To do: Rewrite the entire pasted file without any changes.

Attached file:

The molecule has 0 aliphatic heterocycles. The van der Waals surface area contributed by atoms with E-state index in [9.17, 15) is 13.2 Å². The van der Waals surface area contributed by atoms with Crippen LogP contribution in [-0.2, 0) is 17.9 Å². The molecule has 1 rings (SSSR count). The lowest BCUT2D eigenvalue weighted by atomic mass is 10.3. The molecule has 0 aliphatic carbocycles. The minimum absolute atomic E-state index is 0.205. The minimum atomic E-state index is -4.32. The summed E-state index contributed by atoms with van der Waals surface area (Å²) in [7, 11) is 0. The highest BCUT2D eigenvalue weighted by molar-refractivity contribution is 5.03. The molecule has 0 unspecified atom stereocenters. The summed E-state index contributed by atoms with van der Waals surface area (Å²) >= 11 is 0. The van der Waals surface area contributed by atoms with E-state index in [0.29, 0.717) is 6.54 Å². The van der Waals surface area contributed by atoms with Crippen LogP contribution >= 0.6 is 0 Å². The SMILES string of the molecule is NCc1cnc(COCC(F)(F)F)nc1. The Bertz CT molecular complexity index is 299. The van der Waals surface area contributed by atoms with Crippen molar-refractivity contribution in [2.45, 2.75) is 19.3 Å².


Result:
The molecule has 0 aliphatic heterocycles. The van der Waals surface area contributed by atoms with E-state index in [9.17, 15) is 13.2 Å². The van der Waals surface area contributed by atoms with Crippen LogP contribution in [-0.2, 0) is 17.9 Å². The molecule has 1 rings (SSSR count). The lowest BCUT2D eigenvalue weighted by atomic mass is 10.3. The molecule has 0 aliphatic carbocycles. The minimum absolute atomic E-state index is 0.205. The minimum atomic E-state index is -4.32. The summed E-state index contributed by atoms with van der Waals surface area (Å²) in [7, 11) is 0. The highest BCUT2D eigenvalue weighted by molar-refractivity contribution is 5.03. The molecule has 0 unspecified atom stereocenters. The summed E-state index contributed by atoms with van der Waals surface area (Å²) >= 11 is 0. The van der Waals surface area contributed by atoms with E-state index in [0.29, 0.717) is 6.54 Å². The van der Waals surface area contributed by atoms with Crippen LogP contribution >= 0.6 is 0 Å². The SMILES string of the molecule is NCc1cnc(COCC(F)(F)F)nc1. The Bertz CT molecular complexity index is 299. The van der Waals surface area contributed by atoms with Crippen molar-refractivity contribution in [2.45, 2.75) is 19.3 Å².